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Copper enhances the activity and salt resistance of mixed methane-oxidizing communities

David van der Ha (UGent) , Sven Hoefman (UGent) , Pascal Boeckx (UGent) , Willy Verstraete (UGent) and Nico Boon (UGent)
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Abstract
Effluents of anaerobic digesters are an underestimated source of greenhouse gases, as they are often saturated with methane. A post-treatment with methane-oxidizing bacterial consortia could mitigate diffuse emissions at such sites. Semi-continuously fed stirred reactors were used as model systems to characterize the influence of the key parameters on the activity of these mixed methanotrophic communities. The addition of 140 mg L-1 NH (4) (+) -N had no significant influence on the activity nor did a temperature increase from 28A degrees C to 35A degrees C. On the other hand, addition of 0.64 mg L-1 of copper(II) increased the methane removal rate by a factor of 1.5 to 1.7 since the activity of particulate methane monooxygenase was enhanced. The influence of different concentrations of NaCl was also tested, as effluents of anaerobic digesters often contain salt levels up to 10 g NaCl L-1. At a concentration of 11 g NaCl L-1, almost no methane-oxidizing activity was observed in the reactors without copper addition. Yet, reactors with copper addition exhibited a sustained activity in the presence of NaCl. A colorimetric test based on naphthalene oxidation showed that soluble methane monooxygenase was inhibited by copper, suggesting that the particulate methane monooxygenase was the active enzyme and thus more salt resistant. The results obtained demonstrate that the treatment of methane-saturated effluents, even those with increased ammonium (up to 140 mg L-1 NH (4) (+) -N) and salt levels, can be mitigated by implementation of methane-oxidizing microbial consortia.
Keywords
Biofilter, Greenhouse gas, Osmotic pressure, Salt stress, METHYLOSINUS-TRICHOSPORIUM OB3B, CH4 OXIDATION, METHANOTROPHIC BACTERIA, ATMOSPHERIC METHANE, CONTINUOUS CULTURE, NH4+ INHIBITION, WASTE-WATER, SOILS, MONOOXYGENASE, KINETICS

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Chicago
van der Ha, David, Sven Hoefman, Pascal Boeckx, Willy Verstraete, and Nico Boon. 2010. “Copper Enhances the Activity and Salt Resistance of Mixed Methane-oxidizing Communities.” Applied Microbiology and Biotechnology 87 (6): 2355–2363.
APA
van der Ha, D., Hoefman, S., Boeckx, P., Verstraete, W., & Boon, N. (2010). Copper enhances the activity and salt resistance of mixed methane-oxidizing communities. APPLIED MICROBIOLOGY AND BIOTECHNOLOGY, 87(6), 2355–2363.
Vancouver
1.
van der Ha D, Hoefman S, Boeckx P, Verstraete W, Boon N. Copper enhances the activity and salt resistance of mixed methane-oxidizing communities. APPLIED MICROBIOLOGY AND BIOTECHNOLOGY. 2010;87(6):2355–63.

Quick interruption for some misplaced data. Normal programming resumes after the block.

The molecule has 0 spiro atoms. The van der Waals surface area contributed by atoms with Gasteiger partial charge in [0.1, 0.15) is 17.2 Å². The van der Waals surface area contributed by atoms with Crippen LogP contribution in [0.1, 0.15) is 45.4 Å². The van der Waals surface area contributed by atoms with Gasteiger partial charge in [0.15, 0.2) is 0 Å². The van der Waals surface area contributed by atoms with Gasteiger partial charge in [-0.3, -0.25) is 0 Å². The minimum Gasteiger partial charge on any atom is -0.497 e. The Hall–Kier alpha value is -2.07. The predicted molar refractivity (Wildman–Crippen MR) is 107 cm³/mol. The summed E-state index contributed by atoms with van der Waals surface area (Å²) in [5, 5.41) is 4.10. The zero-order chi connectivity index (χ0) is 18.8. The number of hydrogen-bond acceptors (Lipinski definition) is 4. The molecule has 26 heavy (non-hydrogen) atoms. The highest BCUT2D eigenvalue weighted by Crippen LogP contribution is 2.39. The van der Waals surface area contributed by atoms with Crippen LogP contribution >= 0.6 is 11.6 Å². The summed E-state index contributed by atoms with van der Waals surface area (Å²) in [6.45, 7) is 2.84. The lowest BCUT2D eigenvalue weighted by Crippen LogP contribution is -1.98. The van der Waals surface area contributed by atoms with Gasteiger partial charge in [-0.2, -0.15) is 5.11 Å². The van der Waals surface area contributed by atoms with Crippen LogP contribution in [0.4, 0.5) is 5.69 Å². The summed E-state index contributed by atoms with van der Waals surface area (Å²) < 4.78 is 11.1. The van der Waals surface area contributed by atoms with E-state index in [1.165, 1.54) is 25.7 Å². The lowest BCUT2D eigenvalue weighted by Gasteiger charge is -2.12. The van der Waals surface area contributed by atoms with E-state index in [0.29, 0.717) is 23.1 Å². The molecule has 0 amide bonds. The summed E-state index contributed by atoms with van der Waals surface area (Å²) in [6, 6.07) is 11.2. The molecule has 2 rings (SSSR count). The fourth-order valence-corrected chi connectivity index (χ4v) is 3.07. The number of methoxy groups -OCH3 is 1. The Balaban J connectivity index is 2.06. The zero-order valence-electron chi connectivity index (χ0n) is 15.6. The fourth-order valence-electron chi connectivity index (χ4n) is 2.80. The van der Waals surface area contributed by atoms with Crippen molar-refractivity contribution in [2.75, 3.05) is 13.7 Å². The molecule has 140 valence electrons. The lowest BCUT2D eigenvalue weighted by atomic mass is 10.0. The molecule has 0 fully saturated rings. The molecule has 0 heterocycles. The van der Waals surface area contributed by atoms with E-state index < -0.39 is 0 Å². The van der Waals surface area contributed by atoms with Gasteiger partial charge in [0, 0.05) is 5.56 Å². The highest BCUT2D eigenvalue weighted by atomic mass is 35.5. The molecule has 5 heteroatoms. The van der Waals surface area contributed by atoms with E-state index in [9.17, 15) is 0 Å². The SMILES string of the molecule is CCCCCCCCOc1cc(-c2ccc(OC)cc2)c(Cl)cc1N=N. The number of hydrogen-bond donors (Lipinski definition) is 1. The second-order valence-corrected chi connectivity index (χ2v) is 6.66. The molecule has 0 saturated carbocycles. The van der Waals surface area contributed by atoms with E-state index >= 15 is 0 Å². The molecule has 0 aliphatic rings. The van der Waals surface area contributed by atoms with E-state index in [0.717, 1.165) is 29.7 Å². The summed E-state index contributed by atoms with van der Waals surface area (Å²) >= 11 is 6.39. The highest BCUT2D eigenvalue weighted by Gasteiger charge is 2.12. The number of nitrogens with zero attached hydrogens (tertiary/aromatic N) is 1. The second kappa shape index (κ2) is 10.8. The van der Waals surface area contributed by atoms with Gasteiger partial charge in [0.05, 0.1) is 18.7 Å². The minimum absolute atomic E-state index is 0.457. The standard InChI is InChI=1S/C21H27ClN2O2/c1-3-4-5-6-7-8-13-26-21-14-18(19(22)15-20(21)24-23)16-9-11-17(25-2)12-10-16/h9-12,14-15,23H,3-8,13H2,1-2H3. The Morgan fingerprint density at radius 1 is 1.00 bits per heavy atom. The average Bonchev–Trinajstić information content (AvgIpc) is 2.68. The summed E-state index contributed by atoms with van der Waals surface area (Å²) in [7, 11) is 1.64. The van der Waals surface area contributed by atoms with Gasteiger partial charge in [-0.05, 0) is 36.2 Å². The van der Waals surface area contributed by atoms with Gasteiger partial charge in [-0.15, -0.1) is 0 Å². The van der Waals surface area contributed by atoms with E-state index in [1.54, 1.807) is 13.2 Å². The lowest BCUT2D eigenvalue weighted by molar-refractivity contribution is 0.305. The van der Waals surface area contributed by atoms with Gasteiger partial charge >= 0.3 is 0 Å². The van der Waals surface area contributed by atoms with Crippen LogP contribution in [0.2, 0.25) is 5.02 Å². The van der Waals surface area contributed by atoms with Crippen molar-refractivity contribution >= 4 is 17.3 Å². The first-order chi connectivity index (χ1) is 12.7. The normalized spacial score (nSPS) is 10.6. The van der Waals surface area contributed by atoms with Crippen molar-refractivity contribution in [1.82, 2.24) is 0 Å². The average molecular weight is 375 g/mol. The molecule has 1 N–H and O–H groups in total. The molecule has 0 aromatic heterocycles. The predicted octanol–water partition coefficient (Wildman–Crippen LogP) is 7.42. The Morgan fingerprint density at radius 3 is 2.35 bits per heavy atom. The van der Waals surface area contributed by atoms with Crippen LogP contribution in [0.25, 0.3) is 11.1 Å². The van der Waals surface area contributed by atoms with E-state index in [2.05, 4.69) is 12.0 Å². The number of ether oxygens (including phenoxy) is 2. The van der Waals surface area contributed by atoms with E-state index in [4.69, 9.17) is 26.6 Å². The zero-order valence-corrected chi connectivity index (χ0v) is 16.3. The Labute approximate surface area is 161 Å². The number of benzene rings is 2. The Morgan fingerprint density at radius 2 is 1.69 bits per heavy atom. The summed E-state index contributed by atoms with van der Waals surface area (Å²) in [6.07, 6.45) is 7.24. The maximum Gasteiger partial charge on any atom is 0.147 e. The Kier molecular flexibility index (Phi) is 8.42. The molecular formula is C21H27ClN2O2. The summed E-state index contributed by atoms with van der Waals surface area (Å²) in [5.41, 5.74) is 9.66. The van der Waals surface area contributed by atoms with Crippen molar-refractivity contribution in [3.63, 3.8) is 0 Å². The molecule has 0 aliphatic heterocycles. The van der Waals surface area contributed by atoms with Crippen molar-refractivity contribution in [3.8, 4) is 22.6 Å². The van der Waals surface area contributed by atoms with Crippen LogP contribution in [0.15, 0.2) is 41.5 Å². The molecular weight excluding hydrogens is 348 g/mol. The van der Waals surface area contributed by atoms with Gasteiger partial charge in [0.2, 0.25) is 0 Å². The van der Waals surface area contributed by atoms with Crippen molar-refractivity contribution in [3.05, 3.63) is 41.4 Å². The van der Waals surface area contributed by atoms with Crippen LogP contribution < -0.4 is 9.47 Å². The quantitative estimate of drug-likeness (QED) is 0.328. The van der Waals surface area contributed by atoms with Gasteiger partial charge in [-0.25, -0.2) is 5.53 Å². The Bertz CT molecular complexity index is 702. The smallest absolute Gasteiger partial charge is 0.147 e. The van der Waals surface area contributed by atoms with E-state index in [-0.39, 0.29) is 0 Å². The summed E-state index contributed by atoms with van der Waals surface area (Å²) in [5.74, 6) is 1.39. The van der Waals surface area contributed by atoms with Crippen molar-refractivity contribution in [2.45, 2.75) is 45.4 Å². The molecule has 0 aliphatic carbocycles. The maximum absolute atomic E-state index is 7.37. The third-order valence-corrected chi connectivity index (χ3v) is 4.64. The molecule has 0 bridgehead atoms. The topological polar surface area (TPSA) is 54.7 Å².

MLA
van der Ha, David, Sven Hoefman, Pascal Boeckx, et al. “Copper Enhances the Activity and Salt Resistance of Mixed Methane-oxidizing Communities.” APPLIED MICROBIOLOGY AND BIOTECHNOLOGY 87.6 (2010): 2355–2363. Print.
@article{1056776,
  abstract     = {Effluents of anaerobic digesters are an underestimated source of greenhouse gases, as they are often saturated with methane. A post-treatment with methane-oxidizing bacterial consortia could mitigate diffuse emissions at such sites. Semi-continuously fed stirred reactors were used as model systems to characterize the influence of the key parameters on the activity of these mixed methanotrophic communities. The addition of 140 mg L-1 NH (4) (+) -N had no significant influence on the activity nor did a temperature increase from 28A degrees C to 35A degrees C. On the other hand, addition of 0.64 mg L-1 of copper(II) increased the methane removal rate by a factor of 1.5 to 1.7 since the activity of particulate methane monooxygenase was enhanced. The influence of different concentrations of NaCl was also tested, as effluents of anaerobic digesters often contain salt levels up to 10 g NaCl L-1. At a concentration of 11 g NaCl L-1, almost no methane-oxidizing activity was observed in the reactors without copper addition. Yet, reactors with copper addition exhibited a sustained activity in the presence of NaCl. A colorimetric test based on naphthalene oxidation showed that soluble methane monooxygenase was inhibited by copper, suggesting that the particulate methane monooxygenase was the active enzyme and thus more salt resistant. The results obtained demonstrate that the treatment of methane-saturated effluents, even those with increased ammonium (up to 140 mg L-1 NH (4) (+) -N) and salt levels, can be mitigated by implementation of methane-oxidizing microbial consortia.},
  author       = {van der Ha, David and Hoefman, Sven and Boeckx, Pascal and Verstraete, Willy and Boon, Nico},
  issn         = {0175-7598},
  journal      = {APPLIED MICROBIOLOGY AND BIOTECHNOLOGY},
  keyword      = {Biofilter,Greenhouse gas,Osmotic pressure,Salt stress,METHYLOSINUS-TRICHOSPORIUM OB3B,CH4 OXIDATION,METHANOTROPHIC BACTERIA,ATMOSPHERIC METHANE,CONTINUOUS CULTURE,NH4+ INHIBITION,WASTE-WATER,SOILS,MONOOXYGENASE,KINETICS},
  language     = {eng},
  number       = {6},
  pages        = {2355--2363},
  title        = {Copper enhances the activity and salt resistance of mixed methane-oxidizing communities},
  url          = {http://dx.doi.org/10.1007/s00253-010-2702-4},
  volume       = {87},
  year         = {2010},
}

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